Mystery mushroom; turned out to be Battarrea phalloides, July 28, 2019

Mystery Mushroom

In July, a big mushroom popped up close to my garden shed. That was weird, because July isn’t a month in which mushrooms are expected. While not as dry as usual, this July wasn’t exactly rainy, and this fungus was in an especially dry spot. I never water this area and it’s under the shed’s eaves so isn’t exposed to rain. There are odd bits of lumber stashed under the shed, and who knows what might be buried underground. (I know for sure there’s a dead crow a couple feet over and down. I buried it there after finding it one morning. But that was at least ten years ago.)

Looking the mushroom over without disturbing it, I thought it was some kind of Boletus. I saw no gills on the underside of the cap. When I tapped it, rusty brown spores flew out. I checked my mushroom ID books but failed to pin it down to a specific Boletus. I took a picture of it on July 28th (the one at the top of the post) and left it alone.

Usually, mushrooms last a few days and vanish. Not this one. It has remained, looking much the same for more than two months. Finally, a few days ago, I pulled it up. Weirdly, the stipe was attached to a great big cup (called a volva by mycologists) that had been lurking below ground level.

Mystery mushroom, possibly Amanita infected with Hypomyces hyalinus? October 10, 2019
This is how the poor thing looked when I pulled it up on October 10th. Note the cup at the bottom.

Well. This really made me wonder. I wasn’t aware of any Boletus that starts out with a universal veil, a kind of egg-like covering from which some mushrooms grow. The bottom half remains in the ground as a volva and the top part sometimes forms white spots on the mushroom’s cap.

White spots on the cap. Everyone’s seen red mushrooms with white spots, if only in storybooks. Last fall, I had one in the garden, under the birch tree nearly 50 feet away from the shed.

Amanita muscaria mushroom at foot of birch tree
Fly agaric (Amanita muscaria), fall of 2018.

But that’s an Amanita, not a Boletus. Amanitas have gills, not pores. My mystery mushroom certainly didn’t have gills, and if it had pores, they were invisible. The underside of the cap was pure white and smooth.

Forget the books, try Google. I started thinking maybe this mushroom was actually an Amanita that had been parasitized by another fungus. I was aware of the so-called Lobster Mushroom, which is a Russula infected by an organism called Hypomyces lactifluorum. So I started with that and eventually found Hypomyces hyalinus, otherwise known as Amanita mold. Bingo!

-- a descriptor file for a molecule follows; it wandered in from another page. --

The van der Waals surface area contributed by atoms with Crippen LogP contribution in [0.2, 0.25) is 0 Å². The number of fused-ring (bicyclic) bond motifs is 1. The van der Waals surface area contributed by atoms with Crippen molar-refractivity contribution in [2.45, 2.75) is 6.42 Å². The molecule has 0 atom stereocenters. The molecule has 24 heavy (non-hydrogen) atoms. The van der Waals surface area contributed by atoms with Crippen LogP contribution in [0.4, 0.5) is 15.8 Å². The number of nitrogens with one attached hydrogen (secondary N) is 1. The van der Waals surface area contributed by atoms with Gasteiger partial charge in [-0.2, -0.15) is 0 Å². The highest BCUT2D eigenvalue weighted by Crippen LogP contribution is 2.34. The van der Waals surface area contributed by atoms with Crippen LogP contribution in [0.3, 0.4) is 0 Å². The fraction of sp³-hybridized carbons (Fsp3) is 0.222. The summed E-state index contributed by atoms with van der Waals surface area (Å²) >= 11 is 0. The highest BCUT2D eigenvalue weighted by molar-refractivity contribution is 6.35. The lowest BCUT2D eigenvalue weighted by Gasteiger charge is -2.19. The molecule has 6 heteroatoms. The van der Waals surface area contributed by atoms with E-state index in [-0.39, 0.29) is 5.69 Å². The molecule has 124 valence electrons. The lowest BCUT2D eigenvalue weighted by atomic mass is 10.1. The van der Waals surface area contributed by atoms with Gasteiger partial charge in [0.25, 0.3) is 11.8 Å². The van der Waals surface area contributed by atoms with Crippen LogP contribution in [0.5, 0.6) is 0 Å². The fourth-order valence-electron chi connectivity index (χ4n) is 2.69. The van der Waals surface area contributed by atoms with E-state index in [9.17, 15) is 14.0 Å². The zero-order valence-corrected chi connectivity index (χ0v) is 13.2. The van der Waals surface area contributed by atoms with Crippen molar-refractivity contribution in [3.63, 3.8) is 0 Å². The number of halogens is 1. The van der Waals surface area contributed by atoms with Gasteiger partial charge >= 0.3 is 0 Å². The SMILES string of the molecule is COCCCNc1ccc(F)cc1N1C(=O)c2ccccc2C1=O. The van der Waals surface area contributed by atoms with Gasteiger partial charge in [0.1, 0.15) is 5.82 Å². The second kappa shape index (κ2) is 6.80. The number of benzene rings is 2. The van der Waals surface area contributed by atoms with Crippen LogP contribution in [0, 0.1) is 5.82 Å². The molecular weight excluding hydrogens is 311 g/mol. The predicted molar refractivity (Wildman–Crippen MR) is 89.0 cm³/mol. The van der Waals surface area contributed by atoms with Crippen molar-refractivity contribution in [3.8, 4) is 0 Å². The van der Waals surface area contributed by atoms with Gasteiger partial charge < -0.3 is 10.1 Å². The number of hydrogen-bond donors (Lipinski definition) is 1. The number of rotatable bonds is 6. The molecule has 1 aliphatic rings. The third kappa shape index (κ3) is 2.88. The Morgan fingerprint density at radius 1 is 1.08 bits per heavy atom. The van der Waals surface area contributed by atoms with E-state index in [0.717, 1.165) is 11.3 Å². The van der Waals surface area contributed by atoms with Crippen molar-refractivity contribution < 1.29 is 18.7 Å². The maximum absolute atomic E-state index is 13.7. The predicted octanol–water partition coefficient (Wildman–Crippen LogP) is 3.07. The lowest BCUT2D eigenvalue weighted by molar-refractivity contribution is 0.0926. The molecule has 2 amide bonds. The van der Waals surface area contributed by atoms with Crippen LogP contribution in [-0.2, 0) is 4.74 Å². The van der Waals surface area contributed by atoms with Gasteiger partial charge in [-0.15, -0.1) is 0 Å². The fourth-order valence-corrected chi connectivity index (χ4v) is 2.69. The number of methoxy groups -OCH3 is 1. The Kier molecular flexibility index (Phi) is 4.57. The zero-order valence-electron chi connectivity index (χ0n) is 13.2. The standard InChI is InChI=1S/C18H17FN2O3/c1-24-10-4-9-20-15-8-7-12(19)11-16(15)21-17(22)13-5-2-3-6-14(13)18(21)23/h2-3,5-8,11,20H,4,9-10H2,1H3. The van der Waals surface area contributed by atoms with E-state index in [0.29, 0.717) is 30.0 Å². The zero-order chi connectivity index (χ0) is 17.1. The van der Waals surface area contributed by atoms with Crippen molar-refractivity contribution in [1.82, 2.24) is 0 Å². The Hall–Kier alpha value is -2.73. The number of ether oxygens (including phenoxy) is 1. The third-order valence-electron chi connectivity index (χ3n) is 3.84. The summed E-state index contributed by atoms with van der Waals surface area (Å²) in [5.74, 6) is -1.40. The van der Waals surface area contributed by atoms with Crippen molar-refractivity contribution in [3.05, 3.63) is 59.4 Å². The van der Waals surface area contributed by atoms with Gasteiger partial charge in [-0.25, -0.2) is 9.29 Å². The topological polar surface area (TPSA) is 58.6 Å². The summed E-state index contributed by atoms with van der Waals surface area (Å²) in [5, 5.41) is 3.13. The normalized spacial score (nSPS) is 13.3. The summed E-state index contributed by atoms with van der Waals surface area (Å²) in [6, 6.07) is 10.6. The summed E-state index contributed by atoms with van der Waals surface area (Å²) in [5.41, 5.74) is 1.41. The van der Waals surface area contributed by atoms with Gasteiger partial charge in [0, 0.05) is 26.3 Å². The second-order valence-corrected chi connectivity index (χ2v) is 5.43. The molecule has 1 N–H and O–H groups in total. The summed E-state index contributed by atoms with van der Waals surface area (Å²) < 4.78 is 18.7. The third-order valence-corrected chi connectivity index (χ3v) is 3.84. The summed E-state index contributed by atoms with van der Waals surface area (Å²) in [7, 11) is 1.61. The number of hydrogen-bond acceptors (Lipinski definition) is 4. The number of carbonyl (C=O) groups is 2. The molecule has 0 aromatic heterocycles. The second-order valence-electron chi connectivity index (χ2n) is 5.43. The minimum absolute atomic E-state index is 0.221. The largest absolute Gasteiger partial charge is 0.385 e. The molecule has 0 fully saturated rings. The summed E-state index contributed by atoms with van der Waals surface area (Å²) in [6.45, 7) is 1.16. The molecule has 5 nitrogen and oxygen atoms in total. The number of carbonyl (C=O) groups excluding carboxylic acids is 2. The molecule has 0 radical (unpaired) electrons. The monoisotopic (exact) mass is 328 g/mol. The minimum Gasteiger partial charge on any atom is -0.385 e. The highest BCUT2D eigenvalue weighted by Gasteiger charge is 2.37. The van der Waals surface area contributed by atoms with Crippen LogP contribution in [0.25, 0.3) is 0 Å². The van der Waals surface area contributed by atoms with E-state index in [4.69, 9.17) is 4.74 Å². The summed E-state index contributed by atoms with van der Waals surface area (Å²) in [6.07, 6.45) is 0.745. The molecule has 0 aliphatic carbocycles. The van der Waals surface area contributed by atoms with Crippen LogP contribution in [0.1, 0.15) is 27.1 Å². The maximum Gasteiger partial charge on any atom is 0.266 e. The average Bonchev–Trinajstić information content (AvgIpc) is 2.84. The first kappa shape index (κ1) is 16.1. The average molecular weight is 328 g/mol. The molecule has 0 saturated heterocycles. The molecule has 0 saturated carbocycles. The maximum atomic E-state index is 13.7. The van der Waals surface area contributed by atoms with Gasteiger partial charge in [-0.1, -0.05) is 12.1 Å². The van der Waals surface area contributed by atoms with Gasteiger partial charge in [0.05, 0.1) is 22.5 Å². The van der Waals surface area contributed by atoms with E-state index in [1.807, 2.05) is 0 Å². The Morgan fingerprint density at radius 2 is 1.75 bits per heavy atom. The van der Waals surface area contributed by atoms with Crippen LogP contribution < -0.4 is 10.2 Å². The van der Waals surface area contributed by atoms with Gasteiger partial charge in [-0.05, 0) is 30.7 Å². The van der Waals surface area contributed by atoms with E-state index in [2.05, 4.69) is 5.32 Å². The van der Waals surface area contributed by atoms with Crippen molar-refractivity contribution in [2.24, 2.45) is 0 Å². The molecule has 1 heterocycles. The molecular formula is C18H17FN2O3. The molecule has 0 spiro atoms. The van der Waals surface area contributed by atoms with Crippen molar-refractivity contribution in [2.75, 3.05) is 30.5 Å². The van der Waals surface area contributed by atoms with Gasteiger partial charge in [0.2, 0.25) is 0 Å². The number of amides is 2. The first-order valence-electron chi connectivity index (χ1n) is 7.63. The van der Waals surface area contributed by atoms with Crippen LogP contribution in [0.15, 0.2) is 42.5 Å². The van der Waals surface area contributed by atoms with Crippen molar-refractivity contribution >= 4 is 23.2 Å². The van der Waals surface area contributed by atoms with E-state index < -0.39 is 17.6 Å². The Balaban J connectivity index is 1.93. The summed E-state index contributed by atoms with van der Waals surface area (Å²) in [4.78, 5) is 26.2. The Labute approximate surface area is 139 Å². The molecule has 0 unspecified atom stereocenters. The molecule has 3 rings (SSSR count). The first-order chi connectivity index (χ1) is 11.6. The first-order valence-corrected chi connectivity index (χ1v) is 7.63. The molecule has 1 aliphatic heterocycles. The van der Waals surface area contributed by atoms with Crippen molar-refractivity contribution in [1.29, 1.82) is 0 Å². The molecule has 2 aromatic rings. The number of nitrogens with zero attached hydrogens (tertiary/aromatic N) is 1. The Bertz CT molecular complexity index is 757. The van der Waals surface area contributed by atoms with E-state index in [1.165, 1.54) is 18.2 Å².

Amanita mold “obliterates” the gills of its host and is described as “pallid when old, or tinged with pink, yellow, or brown.” That certainly describes the mystery mushroom. The strange thing is how it’s managed to retain a recognizable shape for more than two months. Perhaps the invading Hypomyces organism replaces the original structures, turning the Amanita into a kind of fungal zombie?

Nature never ceases to amaze.


  1. Fascinating! You know how fungus and termites go together! I know exactly the person who could tell you all about this. Timothy Myles, who is a double expert on termites and fungus, and whom I had contact with when I first started on the termite gambit. He even read and reviewed one of my books (The Termite Queen: see but I never could get him to read the Ki’shto’ba series, and now we’ve kind of fallen out of touch. He photographs fungus – see There is a place to email him there, and I’ll bet he’d respond and be interested in your strange outer-space fungus!

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    1. The references to fungi in your books added another layer of interest, especially the fungus gardens. And those are gorgeous photos; I’ll look for the contact link and see if I can learn more about this. Thanks, Lorinda!

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  2. The only place I encounter mushrooms here are on golf courses which is well watered. We used to have a mushroom greenhouse here, or so they said. They were raided by DEA for growing marijuana.

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    1. Golf courses are good places for some mushrooms such as shaggy manes and meadow mushrooms, which are good edible types (although I don’t care for shaggy manes, and meadow mushrooms are like the regular ones you buy in the store). I never knew there were mushroom greenhouses, although the commercial mushroom producers must grow them in some sort of premises, (Duh!) Funny that it would get raided for the side enterprise!


  3. How disturbingly fascinating … I think as biospheres relocate with the changing climate we’re going to see more and more of these strange re-colonisations. The world is going to be a really weird place in a few hundred, or less, years.

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